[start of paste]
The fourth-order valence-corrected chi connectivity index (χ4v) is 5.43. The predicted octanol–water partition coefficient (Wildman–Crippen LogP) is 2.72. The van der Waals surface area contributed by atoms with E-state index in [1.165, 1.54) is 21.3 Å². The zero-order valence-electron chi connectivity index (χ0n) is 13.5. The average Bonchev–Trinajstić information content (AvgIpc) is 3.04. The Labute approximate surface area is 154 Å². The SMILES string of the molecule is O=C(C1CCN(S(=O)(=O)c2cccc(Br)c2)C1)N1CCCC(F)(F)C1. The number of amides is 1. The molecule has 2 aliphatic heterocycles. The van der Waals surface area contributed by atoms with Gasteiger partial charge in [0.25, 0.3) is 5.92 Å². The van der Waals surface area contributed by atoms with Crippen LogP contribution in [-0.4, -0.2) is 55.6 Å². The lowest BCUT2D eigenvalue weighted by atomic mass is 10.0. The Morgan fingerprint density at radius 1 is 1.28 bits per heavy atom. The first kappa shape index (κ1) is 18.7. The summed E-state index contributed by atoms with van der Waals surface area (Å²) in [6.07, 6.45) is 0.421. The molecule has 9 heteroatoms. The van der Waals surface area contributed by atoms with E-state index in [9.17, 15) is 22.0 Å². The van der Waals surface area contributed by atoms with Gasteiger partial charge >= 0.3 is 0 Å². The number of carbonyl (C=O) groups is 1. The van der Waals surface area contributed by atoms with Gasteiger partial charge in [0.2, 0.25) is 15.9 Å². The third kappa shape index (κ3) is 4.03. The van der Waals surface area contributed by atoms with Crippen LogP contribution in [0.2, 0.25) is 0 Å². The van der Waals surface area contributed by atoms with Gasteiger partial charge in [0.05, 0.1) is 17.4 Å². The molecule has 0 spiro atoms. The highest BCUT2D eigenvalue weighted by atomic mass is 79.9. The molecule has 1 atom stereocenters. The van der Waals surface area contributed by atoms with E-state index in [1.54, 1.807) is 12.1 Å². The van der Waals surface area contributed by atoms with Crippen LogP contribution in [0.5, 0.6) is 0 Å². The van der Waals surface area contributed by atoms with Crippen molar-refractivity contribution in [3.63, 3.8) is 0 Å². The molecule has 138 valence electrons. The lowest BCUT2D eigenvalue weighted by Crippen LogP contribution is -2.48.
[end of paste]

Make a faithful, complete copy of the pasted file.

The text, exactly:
The fourth-order valence-corrected chi connectivity index (χ4v) is 5.43. The predicted octanol–water partition coefficient (Wildman–Crippen LogP) is 2.72. The van der Waals surface area contributed by atoms with E-state index in [1.165, 1.54) is 21.3 Å². The zero-order valence-electron chi connectivity index (χ0n) is 13.5. The average Bonchev–Trinajstić information content (AvgIpc) is 3.04. The Labute approximate surface area is 154 Å². The SMILES string of the molecule is O=C(C1CCN(S(=O)(=O)c2cccc(Br)c2)C1)N1CCCC(F)(F)C1. The number of amides is 1. The molecule has 2 aliphatic heterocycles. The van der Waals surface area contributed by atoms with Gasteiger partial charge in [0.25, 0.3) is 5.92 Å². The van der Waals surface area contributed by atoms with Crippen LogP contribution in [-0.4, -0.2) is 55.6 Å². The lowest BCUT2D eigenvalue weighted by atomic mass is 10.0. The Morgan fingerprint density at radius 1 is 1.28 bits per heavy atom. The first kappa shape index (κ1) is 18.7. The summed E-state index contributed by atoms with van der Waals surface area (Å²) in [6.07, 6.45) is 0.421. The molecule has 9 heteroatoms. The van der Waals surface area contributed by atoms with E-state index in [9.17, 15) is 22.0 Å². The van der Waals surface area contributed by atoms with Gasteiger partial charge >= 0.3 is 0 Å². The number of carbonyl (C=O) groups is 1. The van der Waals surface area contributed by atoms with Gasteiger partial charge in [0.2, 0.25) is 15.9 Å². The third kappa shape index (κ3) is 4.03. The van der Waals surface area contributed by atoms with Crippen LogP contribution in [0.2, 0.25) is 0 Å². The van der Waals surface area contributed by atoms with Gasteiger partial charge in [0.05, 0.1) is 17.4 Å². The molecule has 0 spiro atoms. The highest BCUT2D eigenvalue weighted by atomic mass is 79.9. The molecule has 1 atom stereocenters. The van der Waals surface area contributed by atoms with E-state index in [1.54, 1.807) is 12.1 Å². The van der Waals surface area contributed by atoms with Crippen LogP contribution in [0.5, 0.6) is 0 Å². The van der Waals surface area contributed by atoms with Crippen molar-refractivity contribution in [3.63, 3.8) is 0 Å². The molecule has 138 valence electrons. The lowest BCUT2D eigenvalue weighted by Crippen LogP contribution is -2.48.